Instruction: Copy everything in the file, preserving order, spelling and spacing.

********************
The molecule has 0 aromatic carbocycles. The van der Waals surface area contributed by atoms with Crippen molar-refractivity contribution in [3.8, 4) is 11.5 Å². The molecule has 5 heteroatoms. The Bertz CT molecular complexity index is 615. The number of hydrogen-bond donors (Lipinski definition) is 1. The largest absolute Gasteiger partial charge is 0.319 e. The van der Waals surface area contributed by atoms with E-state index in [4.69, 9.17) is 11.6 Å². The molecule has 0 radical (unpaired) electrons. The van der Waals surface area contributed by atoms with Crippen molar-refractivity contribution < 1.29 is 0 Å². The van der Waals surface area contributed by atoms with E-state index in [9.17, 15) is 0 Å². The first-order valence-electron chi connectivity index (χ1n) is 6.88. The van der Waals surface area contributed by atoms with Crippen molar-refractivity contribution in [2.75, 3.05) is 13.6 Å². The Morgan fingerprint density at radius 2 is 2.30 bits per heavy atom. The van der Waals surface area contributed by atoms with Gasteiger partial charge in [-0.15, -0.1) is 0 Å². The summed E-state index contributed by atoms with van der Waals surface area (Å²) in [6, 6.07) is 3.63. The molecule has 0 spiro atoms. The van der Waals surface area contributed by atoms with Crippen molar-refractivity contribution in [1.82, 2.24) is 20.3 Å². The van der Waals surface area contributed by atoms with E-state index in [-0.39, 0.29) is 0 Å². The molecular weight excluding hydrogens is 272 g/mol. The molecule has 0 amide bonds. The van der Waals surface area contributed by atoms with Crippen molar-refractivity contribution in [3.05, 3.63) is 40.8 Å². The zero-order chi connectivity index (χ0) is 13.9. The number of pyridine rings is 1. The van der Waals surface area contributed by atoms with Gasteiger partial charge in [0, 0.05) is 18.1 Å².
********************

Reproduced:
The molecule has 0 aromatic carbocycles. The van der Waals surface area contributed by atoms with Crippen molar-refractivity contribution in [3.8, 4) is 11.5 Å². The molecule has 5 heteroatoms. The Bertz CT molecular complexity index is 615. The number of hydrogen-bond donors (Lipinski definition) is 1. The largest absolute Gasteiger partial charge is 0.319 e. The van der Waals surface area contributed by atoms with E-state index in [4.69, 9.17) is 11.6 Å². The molecule has 0 radical (unpaired) electrons. The van der Waals surface area contributed by atoms with Crippen molar-refractivity contribution < 1.29 is 0 Å². The van der Waals surface area contributed by atoms with E-state index in [9.17, 15) is 0 Å². The first-order valence-electron chi connectivity index (χ1n) is 6.88. The van der Waals surface area contributed by atoms with Crippen molar-refractivity contribution in [2.75, 3.05) is 13.6 Å². The Morgan fingerprint density at radius 2 is 2.30 bits per heavy atom. The van der Waals surface area contributed by atoms with Gasteiger partial charge in [-0.15, -0.1) is 0 Å². The summed E-state index contributed by atoms with van der Waals surface area (Å²) in [6, 6.07) is 3.63. The molecule has 0 spiro atoms. The van der Waals surface area contributed by atoms with Crippen molar-refractivity contribution in [1.82, 2.24) is 20.3 Å². The van der Waals surface area contributed by atoms with E-state index in [-0.39, 0.29) is 0 Å². The molecular weight excluding hydrogens is 272 g/mol. The molecule has 0 amide bonds. The van der Waals surface area contributed by atoms with Crippen molar-refractivity contribution in [3.05, 3.63) is 40.8 Å². The zero-order chi connectivity index (χ0) is 13.9. The number of pyridine rings is 1. The van der Waals surface area contributed by atoms with Gasteiger partial charge in [0, 0.05) is 18.1 Å².